It is difficult to adequately articulate the unbelievable lengths to which the Kochs and Holiday World go with park patrons and in particular SRM attendees. Such close, one-on-one access with the OWNERS of a park, needless to say, is virtually unheard of. Throughout the event, you're treated like family. No detail is too small, and you marvel at how you feel like VIP guests of the park. Everyone is there to make sure you walk out with a permanent smile. In other ways, it's like having an all-access pass at a rock concert. In yet other ways, going to SRM is like going to your grandparents' or a favorite aunt's house as a child and being completely spoiled. You get a private walkback/photo op on the park's maintenance paths. You get to take on-ride photography. You get SEVEN HOURS of ERT. You get an enormous meal including two pieces of pizza, chips, pop, and a block of absolutely sinfully rich fudge in your choice of flavors. You get another whole day's admission to the park. Simply put, the park's treatment of its SRM guests forgets nothing. Holiday World even gave SRM attendees big keepsake blocks of wood replaced on the coasters!
Going into the standing-room-only pre-ERT warmup session in the park's Discovery Institute theater, we really didn't expect much while waiting for park staff to sweep the general public out. Instead, we were treated to round after round of entertainment! Will's monologue about park improvements over the last couple of years (Legend opening in 2000, extensive retracking over the winter on Raven, new padded lap bars on Legend, the new ticketing booths and entrance plaza, and the waterless urinals) was peppered with in-joke humor ('I have an announcement...we've been bought by Michigan's Adventure') and a humorous discussion of how Cedar Fair responded to Holiday World's soft drink initiative ('We are absolutely NOT going to offer free pop!'). He even treated the crowd to a preview of the park's three hilarious new television spots, which reinforce the park's family appeal, cleanliness, and world-class thrill rides. The latter, a spot called "Coaster Riding 101", was a riotously funny sendup of the extreme laterals that riders experience on Legend (the spot is much funnier if you've already ridden Legend, since the moves the schoolchildren make while seated at their desks are unmistakable). Paula cracked several in-jokes about coaster enthusiasts and her email correspondence with them, including a good-natured trip report from last year in which someone joked that during one ride on Legend they feared '[they were] going to have to get out and push'. Pat's speech, however, temporarily changed the tone as she volunteered the immensely personal story of her recent cancer diagnosis. She felt that we, as members of who she considers family, should know and asked for us to think about and pray for her. But, true to form, Pat insisted there be no sad faces or needless pity since she would beat this like any other challenge - with the support of us, her extended 'family'. To lighten the mood, she motioned to staff to turn on four wall-mounted air blowers which shot entire rolls of toilet paper into the audience. Later, Will, Pat, and Laurie Koch, Paula Werne, and park controller Matt Eckert donned choir robes and performed a hilarious rendition of a song (their lyrics set to a relatively well-known sacred melody...in four-part harmony!) about how they decided to design and build the Legend, and about SRM in general. Finally, Paula gave out several gag/door prizes and then even auctioned off the newly replaced 1st-generation Gerstlauer lap bars from the Legend, donating the proceeds to the American Cancer Society.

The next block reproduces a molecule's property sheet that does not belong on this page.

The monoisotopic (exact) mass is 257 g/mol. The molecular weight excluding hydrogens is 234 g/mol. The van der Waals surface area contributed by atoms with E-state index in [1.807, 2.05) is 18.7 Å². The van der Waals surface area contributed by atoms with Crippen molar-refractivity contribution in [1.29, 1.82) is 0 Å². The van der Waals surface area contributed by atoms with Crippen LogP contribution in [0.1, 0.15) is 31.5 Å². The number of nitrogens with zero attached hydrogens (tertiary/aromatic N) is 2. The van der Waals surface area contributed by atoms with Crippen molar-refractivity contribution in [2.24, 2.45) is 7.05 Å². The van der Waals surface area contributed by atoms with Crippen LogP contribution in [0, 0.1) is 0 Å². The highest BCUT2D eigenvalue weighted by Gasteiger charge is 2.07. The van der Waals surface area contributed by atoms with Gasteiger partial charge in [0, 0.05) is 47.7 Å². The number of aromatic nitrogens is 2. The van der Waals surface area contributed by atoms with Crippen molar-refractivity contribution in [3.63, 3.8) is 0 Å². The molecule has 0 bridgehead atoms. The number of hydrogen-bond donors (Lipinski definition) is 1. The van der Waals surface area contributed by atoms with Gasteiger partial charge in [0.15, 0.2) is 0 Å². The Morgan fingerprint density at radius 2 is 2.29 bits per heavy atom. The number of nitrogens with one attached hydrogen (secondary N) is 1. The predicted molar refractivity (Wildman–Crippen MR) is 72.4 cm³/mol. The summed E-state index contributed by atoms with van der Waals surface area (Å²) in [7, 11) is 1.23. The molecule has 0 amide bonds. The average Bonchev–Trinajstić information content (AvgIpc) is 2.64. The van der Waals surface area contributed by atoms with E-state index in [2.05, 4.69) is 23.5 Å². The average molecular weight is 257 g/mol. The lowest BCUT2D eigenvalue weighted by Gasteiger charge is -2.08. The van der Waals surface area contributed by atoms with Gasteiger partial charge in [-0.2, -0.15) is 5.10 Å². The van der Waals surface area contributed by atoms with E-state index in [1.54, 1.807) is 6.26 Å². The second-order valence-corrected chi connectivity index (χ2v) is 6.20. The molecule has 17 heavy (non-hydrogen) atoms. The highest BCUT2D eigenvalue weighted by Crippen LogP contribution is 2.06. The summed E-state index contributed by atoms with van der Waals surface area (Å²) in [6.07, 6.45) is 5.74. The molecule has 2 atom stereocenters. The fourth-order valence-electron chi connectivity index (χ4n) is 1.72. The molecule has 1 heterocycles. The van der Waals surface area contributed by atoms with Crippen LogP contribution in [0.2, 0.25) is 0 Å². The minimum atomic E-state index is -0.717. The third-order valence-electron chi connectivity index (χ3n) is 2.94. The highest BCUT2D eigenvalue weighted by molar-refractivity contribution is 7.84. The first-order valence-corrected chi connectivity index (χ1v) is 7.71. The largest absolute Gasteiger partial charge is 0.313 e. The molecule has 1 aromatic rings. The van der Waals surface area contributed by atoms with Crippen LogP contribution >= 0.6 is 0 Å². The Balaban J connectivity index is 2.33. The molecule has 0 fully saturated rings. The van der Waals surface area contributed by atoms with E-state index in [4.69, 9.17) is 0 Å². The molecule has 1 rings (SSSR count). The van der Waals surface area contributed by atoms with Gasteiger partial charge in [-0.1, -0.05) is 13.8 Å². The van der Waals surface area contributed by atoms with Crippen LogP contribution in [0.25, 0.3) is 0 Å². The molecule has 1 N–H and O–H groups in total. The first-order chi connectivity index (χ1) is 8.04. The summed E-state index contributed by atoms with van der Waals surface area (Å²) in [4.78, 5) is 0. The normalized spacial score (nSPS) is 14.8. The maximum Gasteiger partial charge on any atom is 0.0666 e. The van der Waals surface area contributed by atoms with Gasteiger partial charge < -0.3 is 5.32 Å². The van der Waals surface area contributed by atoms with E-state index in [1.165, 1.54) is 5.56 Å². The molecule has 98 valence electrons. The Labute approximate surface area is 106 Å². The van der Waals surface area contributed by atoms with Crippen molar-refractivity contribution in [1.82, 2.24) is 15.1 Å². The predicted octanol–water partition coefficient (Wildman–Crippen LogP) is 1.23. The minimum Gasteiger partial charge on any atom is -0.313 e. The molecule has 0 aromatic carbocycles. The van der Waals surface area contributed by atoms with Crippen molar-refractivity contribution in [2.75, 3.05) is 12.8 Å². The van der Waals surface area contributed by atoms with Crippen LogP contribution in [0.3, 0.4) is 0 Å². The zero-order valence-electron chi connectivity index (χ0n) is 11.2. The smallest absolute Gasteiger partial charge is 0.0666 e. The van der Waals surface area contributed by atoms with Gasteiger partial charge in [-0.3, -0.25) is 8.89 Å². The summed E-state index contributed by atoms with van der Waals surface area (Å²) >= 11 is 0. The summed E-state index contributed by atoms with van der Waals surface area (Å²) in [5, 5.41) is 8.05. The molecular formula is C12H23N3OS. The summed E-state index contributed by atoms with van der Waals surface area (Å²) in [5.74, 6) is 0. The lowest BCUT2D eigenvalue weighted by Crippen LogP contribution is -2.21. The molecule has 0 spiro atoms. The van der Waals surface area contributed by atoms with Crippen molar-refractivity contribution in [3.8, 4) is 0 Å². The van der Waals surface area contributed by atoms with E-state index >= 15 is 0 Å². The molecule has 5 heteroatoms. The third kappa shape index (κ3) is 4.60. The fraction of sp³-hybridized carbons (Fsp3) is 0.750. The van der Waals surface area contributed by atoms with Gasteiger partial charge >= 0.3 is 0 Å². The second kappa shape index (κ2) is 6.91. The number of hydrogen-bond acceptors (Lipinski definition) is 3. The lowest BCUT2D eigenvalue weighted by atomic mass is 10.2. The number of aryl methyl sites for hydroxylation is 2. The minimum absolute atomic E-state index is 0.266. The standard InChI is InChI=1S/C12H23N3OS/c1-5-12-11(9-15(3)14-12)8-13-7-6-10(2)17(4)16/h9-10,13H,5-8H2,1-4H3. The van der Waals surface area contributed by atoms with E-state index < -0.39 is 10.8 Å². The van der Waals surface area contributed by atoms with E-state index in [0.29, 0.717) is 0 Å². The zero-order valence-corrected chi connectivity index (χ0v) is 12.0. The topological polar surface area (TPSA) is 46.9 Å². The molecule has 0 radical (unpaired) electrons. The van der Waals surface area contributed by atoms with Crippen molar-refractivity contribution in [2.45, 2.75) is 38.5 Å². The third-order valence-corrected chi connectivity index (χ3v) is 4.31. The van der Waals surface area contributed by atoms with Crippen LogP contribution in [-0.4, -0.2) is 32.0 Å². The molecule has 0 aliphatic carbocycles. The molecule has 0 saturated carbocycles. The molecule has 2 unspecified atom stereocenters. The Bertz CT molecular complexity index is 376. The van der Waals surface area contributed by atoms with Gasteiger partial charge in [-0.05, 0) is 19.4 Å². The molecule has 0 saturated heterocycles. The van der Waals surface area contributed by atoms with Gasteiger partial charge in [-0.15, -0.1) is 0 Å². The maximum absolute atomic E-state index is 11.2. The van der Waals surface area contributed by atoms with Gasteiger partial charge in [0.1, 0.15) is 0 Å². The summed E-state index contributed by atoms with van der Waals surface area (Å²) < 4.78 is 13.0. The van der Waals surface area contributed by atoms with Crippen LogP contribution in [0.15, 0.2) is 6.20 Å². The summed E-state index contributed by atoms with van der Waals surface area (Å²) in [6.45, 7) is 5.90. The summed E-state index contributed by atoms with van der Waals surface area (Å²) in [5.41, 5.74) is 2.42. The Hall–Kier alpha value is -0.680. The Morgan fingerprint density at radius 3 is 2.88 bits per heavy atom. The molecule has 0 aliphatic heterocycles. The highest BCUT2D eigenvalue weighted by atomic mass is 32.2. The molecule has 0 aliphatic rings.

With over 650 people (according to Paula's estimate) participating in ERT, there were lines far longer than those during the day for both of the park's coasters. However, if I had ridden Legend any more than I did (dozens of times in 14 hours), I would probably have been crippled for life, so I really don't think the crowds really were all that big of a deal. I mean, 30 minute waits for a coaster are hardly something to be concerned about! Besides, there was plenty of time then to socialize with all the other coaster crazies in the queues.